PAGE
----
The Oxford PaperShow is the most unusual device I’ve ever tested. It’s a digital-analogue crossover, a bridge between papers and computer screens, a digital tablet that uses paper and a Bluetooth pen that uses ink cartridges… If your livelihood depends on presentations, you will want one. But maybe not just yet.
When I opened the PaperShow starter kit box I realised I had no idea what do with what was there. A Bluetooth dongle. A pen. Spare cartridges. A paper pad. Printer paper.
A USB dongle with Bluetooth and storage and the PaperShow pen with magic ink and little scanner:
I knew the pen was supposed to be digital, the paper pretty peculiar, and that the whole thing was supposed to connect with a computer via Bluetooth and that the idea was that what you write onto a sheet of paper would appear on the computer screen.
I just couldn’t fathom HOW exactly it would work. So I resorted to a desperate measure and read the manual. It paid off, for example, you need to disable your computer’s built-in Bluetooth radio.
Instructions are pretty clear and straightforward, though. The installation process, not so much. Some may be surprised that after Windows is done with downloading drivers, nothing happens. So you use your favourite way of navigating through your computer to get to the USB stick and click Install PC and then . something happens. The installation process commences but its painfully slow and at times it appears to stall. The status bar moves forward and back but, eventually, it finishes. Then you pair the pen with computer – you need to remove the cap to activate the pen – and you’re done.
This was the hard part. Now, the easy part.
The whole "thing" runs from the USB dongle (which is of a 256MB variety and can be used to store PaperShow documents) so you just locate the start.exe file and the magic happens. What you’re presented with is a simple workspace which can be viewed in a 4:3 or a 16:9 mode. It’s worth noting that the working area of the paper has a 4:3 ratio so a computer screen version will be stretched.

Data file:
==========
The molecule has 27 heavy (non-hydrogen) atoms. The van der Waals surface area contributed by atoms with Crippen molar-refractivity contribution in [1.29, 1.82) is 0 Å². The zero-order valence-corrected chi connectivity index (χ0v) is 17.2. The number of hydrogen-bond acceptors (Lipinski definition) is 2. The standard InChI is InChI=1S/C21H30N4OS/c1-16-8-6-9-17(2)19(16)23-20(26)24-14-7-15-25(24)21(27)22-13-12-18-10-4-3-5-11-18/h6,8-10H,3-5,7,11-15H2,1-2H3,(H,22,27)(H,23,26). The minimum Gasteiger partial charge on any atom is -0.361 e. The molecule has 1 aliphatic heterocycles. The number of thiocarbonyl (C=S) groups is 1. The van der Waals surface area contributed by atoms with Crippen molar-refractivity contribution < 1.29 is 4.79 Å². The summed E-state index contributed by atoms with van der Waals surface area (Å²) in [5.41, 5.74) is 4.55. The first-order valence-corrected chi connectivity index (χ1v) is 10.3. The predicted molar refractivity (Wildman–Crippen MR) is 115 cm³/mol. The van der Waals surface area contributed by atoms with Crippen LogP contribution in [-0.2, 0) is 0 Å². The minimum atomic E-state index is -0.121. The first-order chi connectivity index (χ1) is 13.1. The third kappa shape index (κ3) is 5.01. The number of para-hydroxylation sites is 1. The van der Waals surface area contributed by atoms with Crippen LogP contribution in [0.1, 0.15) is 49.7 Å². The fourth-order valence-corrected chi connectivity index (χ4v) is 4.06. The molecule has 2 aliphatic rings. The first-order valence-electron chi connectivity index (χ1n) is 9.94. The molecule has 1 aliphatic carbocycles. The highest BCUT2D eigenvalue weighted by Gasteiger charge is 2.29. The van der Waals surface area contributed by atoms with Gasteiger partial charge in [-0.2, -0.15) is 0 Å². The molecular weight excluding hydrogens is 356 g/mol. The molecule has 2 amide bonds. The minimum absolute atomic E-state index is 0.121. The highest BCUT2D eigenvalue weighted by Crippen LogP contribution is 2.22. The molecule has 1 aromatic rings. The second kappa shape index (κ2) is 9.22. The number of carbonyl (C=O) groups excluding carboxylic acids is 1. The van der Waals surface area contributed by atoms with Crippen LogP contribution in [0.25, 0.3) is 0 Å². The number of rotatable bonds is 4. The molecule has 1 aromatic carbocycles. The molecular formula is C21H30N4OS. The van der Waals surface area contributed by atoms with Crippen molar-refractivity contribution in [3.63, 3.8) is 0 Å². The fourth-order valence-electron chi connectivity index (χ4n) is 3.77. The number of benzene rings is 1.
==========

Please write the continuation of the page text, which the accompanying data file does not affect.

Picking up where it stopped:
Same document in 4:3 and 16:9 ratio displayed in full screen mode:
The pen can be used as any regular pen but hidden just next to the cartridge is a sensor that scans the movement of the cartridge ball across the paper. The sheet is littered by tiny little dots and divided to a grid. The grid makes navigating the paper easy and in the 4:3 regime you can work on a 1:1 scale.
Whatever you write, sketch, scribble on the paper will appear on the computer screen – or on the wall if you use a projector or on a big screen TV.
There are some basic settings to use and to play with and the great thing is that you can change them directly from the side-bar on the paper: colour of the digital pen (the analogue cartridge is monochromatic), the width of the pen, there are buttons for arrows, oblongs, Undo, Redo as well as multimedia buttons for controlling presentations.
There’s an eraser too but…it’s a digital eraser only. The cartridge’s ink is real so while you can erase the digital version of what was written, the paper version is there to stay.
I really liked the fact that you can use the paper’s side icons to navigate within the program which is handy as you don’t have to reach for a mouse or touchpad to apply changes, great if you’re a meter or two away impressing your audience.
Working area of a PaperShow print-out including an imported PDF file and "changes" I made. On the right, there’s a control panel that can be operated by the pen:
I found the system perfectly accurate and very easy to use although you may need to modify your handwriting to make its digitalized version 100% intelligible.
The thing is the PaperShow pen is not pressure sensitive, so a line is a line is a line… up to a point. If your handwriting’s levels of pressure vary wildly, for example if your downward stroke in "y" progressively faints, it may be registered as "v" or something in between. The effect is most obvious when you write a lot of words very fast.
I got used to being more thorough with certain strokes pretty quickly but, frankly, this is a presentation tool which means a) you NEED to write properly so that your audience can see it properly, and b) chances are you will not be using the PaperShow to write huge chunks of texts fast.
Fooling around with the plain sheet for the first time (it’s a scan and the sheet is larger than A4, hence the clipping). Also notice the difference between my handwriting and what appears on the screen:
Moving away from writing, you can also make a quick and rough sketch but artistic drawing is off limits due to lack of pressure sensitivity.
The whole experience is perfectly natural, chiefly due to the normal (albeit rather thick) pen and the WYSIWYG nature of the whole thing. There’s no need to take your eyes from the paper, perhaps just to make sure you really changed settings but even that comes to you very naturally.
There’s virtually no learning curve, it’s all very intuitive. If you keep your fingers from the eyes of the sensor, the PaperShow just works.